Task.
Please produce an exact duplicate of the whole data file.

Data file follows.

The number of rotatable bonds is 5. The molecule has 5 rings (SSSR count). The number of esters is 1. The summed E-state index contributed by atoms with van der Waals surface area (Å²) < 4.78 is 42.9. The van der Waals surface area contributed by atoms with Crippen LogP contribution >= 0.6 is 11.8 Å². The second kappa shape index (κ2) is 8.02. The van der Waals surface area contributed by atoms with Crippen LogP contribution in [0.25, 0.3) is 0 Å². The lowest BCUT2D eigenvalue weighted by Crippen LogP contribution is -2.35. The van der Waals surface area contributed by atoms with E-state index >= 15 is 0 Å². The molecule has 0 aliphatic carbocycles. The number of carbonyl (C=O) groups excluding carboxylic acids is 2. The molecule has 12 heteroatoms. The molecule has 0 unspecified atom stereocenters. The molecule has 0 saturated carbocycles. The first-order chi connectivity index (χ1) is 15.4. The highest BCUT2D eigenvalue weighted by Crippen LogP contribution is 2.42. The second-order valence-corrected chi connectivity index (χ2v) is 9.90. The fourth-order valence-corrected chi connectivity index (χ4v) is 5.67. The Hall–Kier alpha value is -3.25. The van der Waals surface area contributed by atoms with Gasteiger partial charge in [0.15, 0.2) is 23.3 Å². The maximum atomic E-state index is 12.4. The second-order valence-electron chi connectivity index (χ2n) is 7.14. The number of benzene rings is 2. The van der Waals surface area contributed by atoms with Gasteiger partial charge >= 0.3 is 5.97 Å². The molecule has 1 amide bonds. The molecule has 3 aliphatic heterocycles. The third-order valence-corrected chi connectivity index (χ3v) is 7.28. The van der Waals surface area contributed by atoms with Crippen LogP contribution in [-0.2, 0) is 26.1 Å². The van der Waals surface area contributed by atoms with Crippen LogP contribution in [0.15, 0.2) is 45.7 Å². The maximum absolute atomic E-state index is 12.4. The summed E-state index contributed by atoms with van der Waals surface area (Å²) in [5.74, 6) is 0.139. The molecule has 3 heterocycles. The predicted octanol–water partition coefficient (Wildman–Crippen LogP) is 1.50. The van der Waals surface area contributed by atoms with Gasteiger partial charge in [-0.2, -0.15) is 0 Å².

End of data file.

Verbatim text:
The number of rotatable bonds is 5. The molecule has 5 rings (SSSR count). The number of esters is 1. The summed E-state index contributed by atoms with van der Waals surface area (Å²) < 4.78 is 42.9. The van der Waals surface area contributed by atoms with Crippen LogP contribution >= 0.6 is 11.8 Å². The second kappa shape index (κ2) is 8.02. The van der Waals surface area contributed by atoms with Crippen LogP contribution in [0.25, 0.3) is 0 Å². The lowest BCUT2D eigenvalue weighted by Crippen LogP contribution is -2.35. The van der Waals surface area contributed by atoms with E-state index >= 15 is 0 Å². The molecule has 0 aliphatic carbocycles. The number of carbonyl (C=O) groups excluding carboxylic acids is 2. The molecule has 12 heteroatoms. The molecule has 0 unspecified atom stereocenters. The molecule has 0 saturated carbocycles. The first-order chi connectivity index (χ1) is 15.4. The highest BCUT2D eigenvalue weighted by Crippen LogP contribution is 2.42. The second-order valence-corrected chi connectivity index (χ2v) is 9.90. The fourth-order valence-corrected chi connectivity index (χ4v) is 5.67. The Hall–Kier alpha value is -3.25. The van der Waals surface area contributed by atoms with Gasteiger partial charge in [0.15, 0.2) is 23.3 Å². The maximum atomic E-state index is 12.4. The second-order valence-electron chi connectivity index (χ2n) is 7.14. The number of benzene rings is 2. The van der Waals surface area contributed by atoms with Gasteiger partial charge >= 0.3 is 5.97 Å². The molecule has 1 amide bonds. The molecule has 3 aliphatic heterocycles. The third-order valence-corrected chi connectivity index (χ3v) is 7.28. The van der Waals surface area contributed by atoms with Crippen LogP contribution in [-0.2, 0) is 26.1 Å². The van der Waals surface area contributed by atoms with Crippen LogP contribution in [0.15, 0.2) is 45.7 Å². The maximum absolute atomic E-state index is 12.4. The summed E-state index contributed by atoms with van der Waals surface area (Å²) in [5.74, 6) is 0.139. The molecule has 3 heterocycles. The predicted octanol–water partition coefficient (Wildman–Crippen LogP) is 1.50. The van der Waals surface area contributed by atoms with Gasteiger partial charge in [-0.2, -0.15) is 0 Å².